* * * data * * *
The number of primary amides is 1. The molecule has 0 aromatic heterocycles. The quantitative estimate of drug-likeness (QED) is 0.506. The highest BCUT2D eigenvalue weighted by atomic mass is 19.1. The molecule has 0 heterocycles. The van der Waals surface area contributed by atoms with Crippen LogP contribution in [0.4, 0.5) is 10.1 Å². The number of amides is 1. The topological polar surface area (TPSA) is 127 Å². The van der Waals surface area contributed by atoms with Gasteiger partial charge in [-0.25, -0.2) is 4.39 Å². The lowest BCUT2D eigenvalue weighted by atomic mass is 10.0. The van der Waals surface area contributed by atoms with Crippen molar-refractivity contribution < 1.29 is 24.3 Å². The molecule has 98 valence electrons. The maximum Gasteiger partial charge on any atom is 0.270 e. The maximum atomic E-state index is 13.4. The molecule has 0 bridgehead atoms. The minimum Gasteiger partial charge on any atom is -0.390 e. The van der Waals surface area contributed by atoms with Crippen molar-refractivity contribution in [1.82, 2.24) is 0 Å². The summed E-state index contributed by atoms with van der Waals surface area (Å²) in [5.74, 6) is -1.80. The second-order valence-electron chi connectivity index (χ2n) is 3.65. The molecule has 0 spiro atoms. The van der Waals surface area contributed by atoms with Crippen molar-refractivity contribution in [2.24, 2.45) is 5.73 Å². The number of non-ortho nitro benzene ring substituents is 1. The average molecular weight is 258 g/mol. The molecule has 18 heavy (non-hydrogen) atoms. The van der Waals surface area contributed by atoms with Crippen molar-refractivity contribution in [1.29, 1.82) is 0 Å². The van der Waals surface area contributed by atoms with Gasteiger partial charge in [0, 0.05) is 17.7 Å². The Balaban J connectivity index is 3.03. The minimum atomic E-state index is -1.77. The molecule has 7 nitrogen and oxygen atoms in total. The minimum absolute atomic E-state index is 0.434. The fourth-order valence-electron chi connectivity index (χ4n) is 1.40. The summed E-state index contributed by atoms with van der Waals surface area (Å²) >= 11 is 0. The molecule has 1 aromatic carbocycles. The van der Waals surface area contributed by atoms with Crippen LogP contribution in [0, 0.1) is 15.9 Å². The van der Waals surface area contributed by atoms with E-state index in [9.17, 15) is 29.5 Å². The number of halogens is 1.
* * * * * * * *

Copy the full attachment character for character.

The number of primary amides is 1. The molecule has 0 aromatic heterocycles. The quantitative estimate of drug-likeness (QED) is 0.506. The highest BCUT2D eigenvalue weighted by atomic mass is 19.1. The molecule has 0 heterocycles. The van der Waals surface area contributed by atoms with Crippen LogP contribution in [0.4, 0.5) is 10.1 Å². The number of amides is 1. The topological polar surface area (TPSA) is 127 Å². The van der Waals surface area contributed by atoms with Gasteiger partial charge in [-0.25, -0.2) is 4.39 Å². The lowest BCUT2D eigenvalue weighted by atomic mass is 10.0. The van der Waals surface area contributed by atoms with Crippen molar-refractivity contribution < 1.29 is 24.3 Å². The molecule has 98 valence electrons. The maximum Gasteiger partial charge on any atom is 0.270 e. The maximum atomic E-state index is 13.4. The molecule has 0 bridgehead atoms. The minimum Gasteiger partial charge on any atom is -0.390 e. The van der Waals surface area contributed by atoms with Crippen molar-refractivity contribution in [1.82, 2.24) is 0 Å². The summed E-state index contributed by atoms with van der Waals surface area (Å²) in [5.74, 6) is -1.80. The second-order valence-electron chi connectivity index (χ2n) is 3.65. The molecule has 0 spiro atoms. The van der Waals surface area contributed by atoms with Crippen molar-refractivity contribution in [2.24, 2.45) is 5.73 Å². The number of non-ortho nitro benzene ring substituents is 1. The average molecular weight is 258 g/mol. The molecule has 18 heavy (non-hydrogen) atoms. The van der Waals surface area contributed by atoms with Crippen molar-refractivity contribution in [1.29, 1.82) is 0 Å². The van der Waals surface area contributed by atoms with Gasteiger partial charge in [0, 0.05) is 17.7 Å². The Balaban J connectivity index is 3.03. The minimum atomic E-state index is -1.77. The molecule has 7 nitrogen and oxygen atoms in total. The minimum absolute atomic E-state index is 0.434. The fourth-order valence-electron chi connectivity index (χ4n) is 1.40. The summed E-state index contributed by atoms with van der Waals surface area (Å²) >= 11 is 0. The molecule has 1 aromatic carbocycles. The van der Waals surface area contributed by atoms with Crippen LogP contribution in [0, 0.1) is 15.9 Å². The van der Waals surface area contributed by atoms with E-state index in [9.17, 15) is 29.5 Å². The number of halogens is 1.